The latest on the Trump impeachment inquiry

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1:10 p.m. ET, November 3, 2019

Trump on potential Bolton testimony: "Up to him and up to the lawyers"

From CNN’s Jeremy Diamond


President Trump said it is up to his former National Security Adviser John Bolton and "the lawyers" if he is going to testify in the House impeachment inquiry. 

Bolton has been in talks with the House committees investigating Trump about giving his testimony about US policy toward Ukraine. Other witnesses have already testified that Bolton had concerns about US security aid to Ukraine being withheld amid pressure on Ukraine to investigate Democrats. 

Ahead of Bolton's potential testimony, the President -- who fired Bolton in an early September tweet -- proclaimed to "like John Bolton" and to have "always got along with him." 

"I like John Bolton. I always got along with him, but that’s going to be up to him," Trump said of Bolton potentially testifying.

Bolton and Trump did not always get along and their relationship soured in the final months of Bolton's tenure, leading to his dismissal.

12:24 p.m. ET, November 3, 2019

Kellyanne Conway says "I don't know" if Trump held up Ukraine military aid

From CNN's Chandelis Duster

White House senior counselor Kellyanne Conway said this morning that she does not know if President Trump withheld US military aid to Ukraine, but stood by the White House's response that there was no quid pro quo between the President and the country.

Her comments come after the House passed an impeachment resolution outlining procedures moving forward in its impeachment inquiry into the President centered on the July 25 phone call between Trump and Ukrainian President Volodymyr Zelensky.

A whistleblower complaint alleges the President pushed Zelensky to investigate former Vice President Joe Biden and his son, Hunter. There is no evidence of wrongdoing by either Joe or Hunter Biden in Ukraine. Trump has denied any wrongdoing

Conway told CNN's Dana Bash on "State of the Union" Sunday there was "no quid pro quo in this call in terms of the President" when asked about the foreign aid.

"President Trump never said to the Ukrainian President 'do this and you'll get your aid.' It is simply not here," she said.

But when pressed on what happened after the July call between Trump and Zelensky, and if she felt confident there was no quid pro quo, Conway said she did not know.

12:19 p.m. ET, November 3, 2019

Lawyer says whistleblower is willing to answer written questions from Republicans

From CNN's Jamie Crawford

Mark Zaid, an attorney for the whistleblower at the center of the ongoing impeachment inquiry says he offered to have Republicans on the House Intelligence Community submit questions to his client directly without having to go through the committee's Democratic majority, CBS News is reporting.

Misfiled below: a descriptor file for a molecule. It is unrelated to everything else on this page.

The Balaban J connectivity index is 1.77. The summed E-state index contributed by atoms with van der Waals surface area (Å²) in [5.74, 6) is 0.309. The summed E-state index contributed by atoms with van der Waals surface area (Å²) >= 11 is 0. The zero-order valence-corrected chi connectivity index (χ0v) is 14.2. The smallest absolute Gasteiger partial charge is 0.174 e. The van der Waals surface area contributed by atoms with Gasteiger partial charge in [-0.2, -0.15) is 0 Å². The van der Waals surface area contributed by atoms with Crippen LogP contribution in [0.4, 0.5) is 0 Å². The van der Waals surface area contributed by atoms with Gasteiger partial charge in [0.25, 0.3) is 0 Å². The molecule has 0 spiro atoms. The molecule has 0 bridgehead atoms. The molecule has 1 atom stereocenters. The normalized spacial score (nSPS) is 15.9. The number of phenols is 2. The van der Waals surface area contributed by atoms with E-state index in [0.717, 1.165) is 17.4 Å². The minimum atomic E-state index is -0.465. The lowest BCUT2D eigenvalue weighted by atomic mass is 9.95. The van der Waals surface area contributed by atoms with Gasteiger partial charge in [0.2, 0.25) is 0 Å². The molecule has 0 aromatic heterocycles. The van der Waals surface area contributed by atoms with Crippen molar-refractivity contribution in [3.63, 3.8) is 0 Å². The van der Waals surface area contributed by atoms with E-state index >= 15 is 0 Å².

According to CBS, Zaid said he contacted Representative Devin Nunes, the ranking member of the House Intelligence Committee, on Saturday to say his client is willing to answer Republicans' questions under oath and penalty of perjury if lawmakers submitted written questions to the whistleblower's legal team.

Previously, the whistleblower had offered to answer questions under oath and in writing if submitted by the House Intelligence Committee as a whole. This new offer would be a direct channel of communication with the Republicans who are in the minority on that committee. Republican leadership has complained that the process is unfair and overly restrictive on their ability to question witnesses, CBS said. 

Zaid said the offer underscores his client's desire to ensure his complaint is handled in a nonpartisan way, CBS said.

11:17 a.m. ET, November 3, 2019

Kellyanne Conway claims asking a foreign leader to investigate a political rival is “not impeachable”

From CNN's Alison Main

On CNN’s "State of the Union" this morning, Kellyanne Conway, counselor to the President, would not say whether it was appropriate for President Trump to ask a foreign power to look into his political rival Joe Biden and his son Hunter.

Conway tried to invoke suspicions about the Bidens and said the former vice president should face scrutiny as he runs for president. There is no evidence of wrongdoing by Joe or Hunter Biden. She also said Joe Biden is not a top political rival of Trump, bringing up an instance of Biden misspeaking on the campaign trail in Iowa.

When pressed further on the issue by host Dana Bash, Conway contended that asking a foreign leader to investigate a political rival is “not impeachable” and repeatedly denied that there was a quid pro quo related to Ukrainian military aid.

When asked about the US holding up military aid from Ukraine, Conway continually answered that Ukrainians now have aid from the US. However, when asked if there was a time when aid was held up because Trump wanted Ukraine to look into the Bidens, Conway answered “I don’t know, but I know they’ve got their aid.” Later in the exchange, Bash asked Conway point blank about a quid pro quo related to the military aid, to which Conway answered she didn’t know “whether aid was being held up or for how long.”

Conway denied that Trump’s assertion that “Never Trumpers” were “human scum” applied to Lt. Col. Alexander Vindman, although the President has called Vindman a “Never Trumper.” Conway said she would “never disparage the patriotism or the public service” of Vindman, but then called his interpretation of the July 25 phone call into question.

Bash also asked Conway about newly released memos from the Mueller investigation obtained by CNN detailing former Trump campaign chair Paul Manafort’s efforts to push a conspiracy blaming Ukraine for 2016 election hacking, despite the US intelligence community’s assessment that Russians were to blame.

Conway said she trusts US intelligence officials, but when asked by Bash if this means she thinks the Russians were responsible, Conway answered “who cares.”

As for the President’s beliefs on the matter, Conway repeated Trump’s rhetoric calling into question whether Russia, Ukraine, or a “guy in New Jersey” were responsible for “interference overall.” She later said the President “has great faith in the U.S. intelligence community” and did not go any further on whether Trump believes Russia was responsible for 2016 election interference.

Watch the moment:

10:10 a.m. ET, November 3, 2019

White House aide refusing to testify was on the Trump-Ukraine call when Mulvaney wasn't